Fauvism is a fun art history lesson to teach. It’s intense colors are perfect for teaching color mood. I do this project with my 4th grade art classes, but really it could be adapted to most grades depending on complexity of subject matter.
Fauvism Lesson Plan
Color Mood-Sometimes we can attach a color to the emotions we are feeling.Have you ever heard the phrases “So mad he could see red”, “Feeling blue”, or “Being green with envy”. Artists use color to create different moods- through color intensity (bright & dull) and color value (light & dark). Artist’s also sometimes use color schemes to create moods (complementary colors create excitement). Using colors deliberately gives a deeper expression to our artwork and evokes different emotional responses in the viewer.
A Peaceful Mood is created by using dull & light colors. Earth tones, like the colors of the sea, sand, and rocks. The colors have a low saturation (dull) and are subtle.
A Playful Mood is created by using bright- fully saturated bright colors (Pure hues -straight off the color wheel-like crayon colors)
Fauvism, c. France 1905:
Major Artists: Henri Matisse (the Leader of the Fauves), Paul Gaugin and André Derain The artists who painted in this style were known as ‘Les Fauves’ (the wild beasts).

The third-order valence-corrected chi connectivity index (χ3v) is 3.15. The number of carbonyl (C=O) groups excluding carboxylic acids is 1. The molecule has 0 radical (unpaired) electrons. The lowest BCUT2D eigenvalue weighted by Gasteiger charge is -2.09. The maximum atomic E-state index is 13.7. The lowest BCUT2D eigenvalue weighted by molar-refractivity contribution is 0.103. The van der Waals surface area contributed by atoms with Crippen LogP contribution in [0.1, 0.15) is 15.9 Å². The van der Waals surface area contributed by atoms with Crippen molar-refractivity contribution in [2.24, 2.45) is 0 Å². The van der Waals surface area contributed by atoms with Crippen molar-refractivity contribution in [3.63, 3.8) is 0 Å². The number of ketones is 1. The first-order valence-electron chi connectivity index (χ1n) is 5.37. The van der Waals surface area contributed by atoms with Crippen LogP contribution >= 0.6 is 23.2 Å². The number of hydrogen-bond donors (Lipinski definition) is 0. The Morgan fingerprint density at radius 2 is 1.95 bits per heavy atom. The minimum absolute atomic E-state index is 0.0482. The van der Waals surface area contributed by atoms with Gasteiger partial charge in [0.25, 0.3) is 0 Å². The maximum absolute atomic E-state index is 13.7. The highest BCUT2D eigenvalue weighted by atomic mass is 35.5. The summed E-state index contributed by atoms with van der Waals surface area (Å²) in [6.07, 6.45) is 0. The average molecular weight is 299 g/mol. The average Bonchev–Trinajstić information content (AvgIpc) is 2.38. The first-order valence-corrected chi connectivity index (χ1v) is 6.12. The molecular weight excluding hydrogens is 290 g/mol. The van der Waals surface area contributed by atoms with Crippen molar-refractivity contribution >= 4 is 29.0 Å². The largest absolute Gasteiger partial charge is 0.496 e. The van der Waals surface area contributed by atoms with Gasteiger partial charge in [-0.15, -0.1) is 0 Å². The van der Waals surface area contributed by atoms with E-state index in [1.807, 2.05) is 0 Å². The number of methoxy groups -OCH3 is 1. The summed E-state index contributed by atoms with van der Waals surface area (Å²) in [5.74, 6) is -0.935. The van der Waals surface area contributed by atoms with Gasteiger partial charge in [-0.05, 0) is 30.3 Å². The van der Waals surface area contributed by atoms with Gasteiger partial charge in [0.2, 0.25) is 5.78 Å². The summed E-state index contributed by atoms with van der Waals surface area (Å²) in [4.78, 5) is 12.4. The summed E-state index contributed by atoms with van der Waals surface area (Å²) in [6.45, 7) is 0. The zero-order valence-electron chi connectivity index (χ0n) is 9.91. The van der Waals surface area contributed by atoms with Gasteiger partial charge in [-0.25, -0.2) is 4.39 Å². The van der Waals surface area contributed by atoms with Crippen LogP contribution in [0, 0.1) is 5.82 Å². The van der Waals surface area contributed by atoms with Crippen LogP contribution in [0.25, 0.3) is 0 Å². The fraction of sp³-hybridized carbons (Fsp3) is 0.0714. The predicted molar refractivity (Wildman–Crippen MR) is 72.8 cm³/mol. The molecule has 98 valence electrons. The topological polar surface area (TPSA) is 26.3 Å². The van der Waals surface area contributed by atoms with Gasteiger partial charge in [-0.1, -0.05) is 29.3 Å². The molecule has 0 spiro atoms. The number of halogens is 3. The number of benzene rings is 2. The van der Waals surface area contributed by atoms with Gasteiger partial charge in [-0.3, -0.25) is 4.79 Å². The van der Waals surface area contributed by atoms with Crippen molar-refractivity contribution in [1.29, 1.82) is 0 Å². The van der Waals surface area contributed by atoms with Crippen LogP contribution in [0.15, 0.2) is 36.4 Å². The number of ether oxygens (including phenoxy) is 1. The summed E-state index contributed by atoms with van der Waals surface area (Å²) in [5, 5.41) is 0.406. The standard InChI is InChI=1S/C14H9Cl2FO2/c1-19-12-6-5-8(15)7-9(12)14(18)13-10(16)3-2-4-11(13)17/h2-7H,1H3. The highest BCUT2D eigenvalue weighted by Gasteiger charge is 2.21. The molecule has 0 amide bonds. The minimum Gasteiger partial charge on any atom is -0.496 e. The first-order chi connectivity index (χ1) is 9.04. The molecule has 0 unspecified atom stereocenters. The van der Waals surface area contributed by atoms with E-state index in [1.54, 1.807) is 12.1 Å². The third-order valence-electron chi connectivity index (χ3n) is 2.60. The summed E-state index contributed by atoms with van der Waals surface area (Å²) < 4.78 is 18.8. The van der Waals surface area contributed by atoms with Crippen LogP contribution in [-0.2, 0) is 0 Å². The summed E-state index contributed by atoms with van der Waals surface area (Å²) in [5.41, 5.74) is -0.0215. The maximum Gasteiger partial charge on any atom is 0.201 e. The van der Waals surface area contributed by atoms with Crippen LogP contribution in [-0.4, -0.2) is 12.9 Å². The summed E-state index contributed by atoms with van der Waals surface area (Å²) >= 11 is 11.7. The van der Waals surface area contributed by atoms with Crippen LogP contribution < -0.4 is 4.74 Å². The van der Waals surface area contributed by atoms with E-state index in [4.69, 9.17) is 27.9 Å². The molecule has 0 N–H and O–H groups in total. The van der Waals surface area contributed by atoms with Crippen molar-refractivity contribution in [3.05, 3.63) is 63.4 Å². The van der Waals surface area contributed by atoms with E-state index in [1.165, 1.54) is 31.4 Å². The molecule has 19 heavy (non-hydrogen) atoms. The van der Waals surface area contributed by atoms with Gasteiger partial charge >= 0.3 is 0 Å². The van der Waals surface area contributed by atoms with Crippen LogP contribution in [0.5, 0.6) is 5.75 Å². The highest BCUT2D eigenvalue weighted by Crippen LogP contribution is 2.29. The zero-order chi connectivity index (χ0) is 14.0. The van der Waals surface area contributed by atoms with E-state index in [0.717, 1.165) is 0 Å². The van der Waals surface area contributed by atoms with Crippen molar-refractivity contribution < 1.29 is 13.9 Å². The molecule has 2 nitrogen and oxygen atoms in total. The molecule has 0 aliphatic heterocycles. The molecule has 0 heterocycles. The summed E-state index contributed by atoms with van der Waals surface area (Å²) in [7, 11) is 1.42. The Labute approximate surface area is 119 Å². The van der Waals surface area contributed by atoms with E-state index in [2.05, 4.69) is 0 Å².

Les Fauvesbelieved that color should be used to express the artist’s feelings about a subject, rather than simply to describe what it looks like.
i. Explosive colors: of pure color (derived from van Gogh) are combined with curvilinear planes of flat color, inspired by Paul Gaugin)
ii. Wildly unique and unnatural color combinations
iii. Complementary hues next to each other
iv. Impulsive brushwork, Sketchy short strokes
Activity: (5-6 30 minute classes)
Create a tempera painting using expressive colors in the Fauvism style.
Draw subject matter in pencil then outline in sharpie.
Using BRIGHT colors, paint the subject matter-switch colors often, use complementary colors next to each other (creates excitement).
For the background paint large blocks of bright colors.
Materials: 12×18 sheets of white paper, pencils, sharpies, tempera paints, paint brushes, water cups, paper towels, newspaper for tables
These are some reference sheets I drew for references.
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